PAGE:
The killing of a Sunni cleric at a Lebanese Army checkpoint yesterday ignited widespread protests among aggrieved Sunnis. (+video)
An overnight gun battle between rival factions in Beirut marks the worst bout of political violence in four years as the Syrian uprising increasingly spills over into neighboring Lebanon, exacerbating sectarian tensions.
The fighting, which left three dead, capped a day of escalating friction. The fatal shooting of a Sunni cleric by Lebanese soldiers yesterday tapped into a deep sense of frustration and anger felt by many Sunnis here toward the Syrian regime's brutal crackdown on the mainly Sunni opposition. Though Lebanon's government is headed by a Sunni, it is backed by Damascus and some believe it is cooperating with the Syrian crackdown.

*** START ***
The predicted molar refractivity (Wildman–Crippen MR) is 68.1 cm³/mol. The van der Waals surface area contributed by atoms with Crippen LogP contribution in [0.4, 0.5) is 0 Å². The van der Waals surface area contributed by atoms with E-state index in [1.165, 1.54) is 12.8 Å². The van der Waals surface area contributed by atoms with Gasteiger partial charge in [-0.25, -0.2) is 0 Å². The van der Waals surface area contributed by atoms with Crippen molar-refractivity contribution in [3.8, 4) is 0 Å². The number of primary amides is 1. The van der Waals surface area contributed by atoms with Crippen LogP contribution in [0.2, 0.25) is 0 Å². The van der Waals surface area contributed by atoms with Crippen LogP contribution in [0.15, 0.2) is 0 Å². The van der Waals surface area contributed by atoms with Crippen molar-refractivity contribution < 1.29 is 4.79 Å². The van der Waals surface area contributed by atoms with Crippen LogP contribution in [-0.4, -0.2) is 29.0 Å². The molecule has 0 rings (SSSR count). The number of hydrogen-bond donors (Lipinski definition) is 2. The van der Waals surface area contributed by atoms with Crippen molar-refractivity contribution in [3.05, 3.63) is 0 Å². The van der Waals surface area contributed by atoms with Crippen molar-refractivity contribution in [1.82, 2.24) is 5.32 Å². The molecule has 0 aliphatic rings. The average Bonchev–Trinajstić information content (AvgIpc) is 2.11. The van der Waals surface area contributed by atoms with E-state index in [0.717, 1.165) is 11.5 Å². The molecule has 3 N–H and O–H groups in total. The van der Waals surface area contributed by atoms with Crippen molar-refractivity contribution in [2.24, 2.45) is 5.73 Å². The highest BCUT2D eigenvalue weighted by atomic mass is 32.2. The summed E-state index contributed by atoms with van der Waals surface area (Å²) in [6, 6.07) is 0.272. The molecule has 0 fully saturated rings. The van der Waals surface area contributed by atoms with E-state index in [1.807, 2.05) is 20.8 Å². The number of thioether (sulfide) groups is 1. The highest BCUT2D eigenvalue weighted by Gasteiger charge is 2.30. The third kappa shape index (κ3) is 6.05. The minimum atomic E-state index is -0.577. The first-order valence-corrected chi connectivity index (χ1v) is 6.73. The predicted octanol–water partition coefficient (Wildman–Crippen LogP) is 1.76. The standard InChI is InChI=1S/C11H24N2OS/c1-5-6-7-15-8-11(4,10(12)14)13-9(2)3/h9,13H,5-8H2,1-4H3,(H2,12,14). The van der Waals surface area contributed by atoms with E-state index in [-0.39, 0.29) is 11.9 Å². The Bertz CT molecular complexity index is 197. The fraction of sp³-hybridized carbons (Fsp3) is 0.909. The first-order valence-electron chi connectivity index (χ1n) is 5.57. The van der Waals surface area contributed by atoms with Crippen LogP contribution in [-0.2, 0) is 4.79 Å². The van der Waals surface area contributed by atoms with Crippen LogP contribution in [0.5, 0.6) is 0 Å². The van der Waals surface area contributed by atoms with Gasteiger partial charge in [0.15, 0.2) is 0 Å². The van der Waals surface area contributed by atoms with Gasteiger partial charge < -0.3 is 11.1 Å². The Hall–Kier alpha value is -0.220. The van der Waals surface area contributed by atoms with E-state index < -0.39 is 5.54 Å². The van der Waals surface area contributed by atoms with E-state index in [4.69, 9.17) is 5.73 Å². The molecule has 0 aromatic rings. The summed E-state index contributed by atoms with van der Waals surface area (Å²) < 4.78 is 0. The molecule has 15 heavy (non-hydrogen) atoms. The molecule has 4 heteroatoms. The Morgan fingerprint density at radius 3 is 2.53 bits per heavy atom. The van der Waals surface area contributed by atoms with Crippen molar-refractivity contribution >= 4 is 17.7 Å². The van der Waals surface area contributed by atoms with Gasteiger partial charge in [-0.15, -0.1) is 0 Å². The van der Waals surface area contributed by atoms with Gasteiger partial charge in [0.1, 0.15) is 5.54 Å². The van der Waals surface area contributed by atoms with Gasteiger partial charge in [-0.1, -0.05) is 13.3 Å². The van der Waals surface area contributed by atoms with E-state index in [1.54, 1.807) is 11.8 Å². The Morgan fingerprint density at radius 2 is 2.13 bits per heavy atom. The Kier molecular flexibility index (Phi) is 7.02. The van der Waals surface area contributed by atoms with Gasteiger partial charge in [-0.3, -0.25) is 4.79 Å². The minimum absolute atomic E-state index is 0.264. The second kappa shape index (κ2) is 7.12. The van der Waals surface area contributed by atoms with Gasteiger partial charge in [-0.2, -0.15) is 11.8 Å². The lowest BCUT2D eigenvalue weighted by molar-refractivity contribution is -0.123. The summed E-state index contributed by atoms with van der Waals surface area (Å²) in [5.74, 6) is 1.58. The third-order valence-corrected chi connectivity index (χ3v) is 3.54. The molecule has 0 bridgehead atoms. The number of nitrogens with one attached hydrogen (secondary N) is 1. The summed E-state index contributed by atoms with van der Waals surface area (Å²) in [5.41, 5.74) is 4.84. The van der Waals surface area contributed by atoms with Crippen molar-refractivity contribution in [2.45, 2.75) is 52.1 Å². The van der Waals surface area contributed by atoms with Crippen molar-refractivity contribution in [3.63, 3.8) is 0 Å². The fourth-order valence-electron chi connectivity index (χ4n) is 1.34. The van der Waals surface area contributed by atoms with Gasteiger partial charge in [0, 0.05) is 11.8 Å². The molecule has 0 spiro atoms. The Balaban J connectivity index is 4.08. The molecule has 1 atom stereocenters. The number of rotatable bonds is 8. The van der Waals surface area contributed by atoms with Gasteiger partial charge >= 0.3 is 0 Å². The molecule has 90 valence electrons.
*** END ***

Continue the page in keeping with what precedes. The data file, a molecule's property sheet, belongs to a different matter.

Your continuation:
“The reasons the Sunnis are so angry is because we used to have the power but we have had it taken away from us. Yes, we have a Sunni as prime minister but he is not with us and he takes orders like a dog,” said an elderly man seated on a sidewalk stool in Tarik al-Jdeide, a Sunni neighborhood of Beirut.
A few blocks away, policemen, soldiers, and a crowd of onlookers gathered around the bullet-scarred and fire-blackened entrance of a seven-story building, where rival Sunni factions had clashed. A small group headed by Shaker Berjawi, allied with the Shiite Hezbollah organization, was besieged by supporters of former Prime Minister Saad Hariri's Future Movement, the leading Sunni political organization in Lebanon. Three were killed and 10 wounded before the Army moved in and rescued Mr. Berjawi and his followers.
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